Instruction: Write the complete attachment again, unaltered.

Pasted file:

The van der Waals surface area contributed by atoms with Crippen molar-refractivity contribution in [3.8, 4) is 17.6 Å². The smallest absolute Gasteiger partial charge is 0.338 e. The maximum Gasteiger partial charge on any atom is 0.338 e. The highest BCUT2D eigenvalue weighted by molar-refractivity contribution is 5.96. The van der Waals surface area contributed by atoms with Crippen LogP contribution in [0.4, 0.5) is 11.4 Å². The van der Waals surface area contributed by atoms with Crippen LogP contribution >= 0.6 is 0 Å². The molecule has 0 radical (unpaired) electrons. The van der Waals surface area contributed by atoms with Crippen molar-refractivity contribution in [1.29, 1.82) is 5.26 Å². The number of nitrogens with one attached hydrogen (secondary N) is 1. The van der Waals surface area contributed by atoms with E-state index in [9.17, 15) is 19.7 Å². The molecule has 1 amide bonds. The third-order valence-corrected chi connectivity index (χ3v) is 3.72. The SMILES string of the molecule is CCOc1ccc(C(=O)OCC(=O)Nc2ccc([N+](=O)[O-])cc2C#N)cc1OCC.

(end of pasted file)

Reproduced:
The van der Waals surface area contributed by atoms with Crippen molar-refractivity contribution in [3.8, 4) is 17.6 Å². The smallest absolute Gasteiger partial charge is 0.338 e. The maximum Gasteiger partial charge on any atom is 0.338 e. The highest BCUT2D eigenvalue weighted by molar-refractivity contribution is 5.96. The van der Waals surface area contributed by atoms with Crippen LogP contribution in [0.4, 0.5) is 11.4 Å². The van der Waals surface area contributed by atoms with Crippen LogP contribution >= 0.6 is 0 Å². The molecule has 0 radical (unpaired) electrons. The van der Waals surface area contributed by atoms with Crippen molar-refractivity contribution in [1.29, 1.82) is 5.26 Å². The number of nitrogens with one attached hydrogen (secondary N) is 1. The van der Waals surface area contributed by atoms with E-state index in [9.17, 15) is 19.7 Å². The molecule has 1 amide bonds. The third-order valence-corrected chi connectivity index (χ3v) is 3.72. The SMILES string of the molecule is CCOc1ccc(C(=O)OCC(=O)Nc2ccc([N+](=O)[O-])cc2C#N)cc1OCC.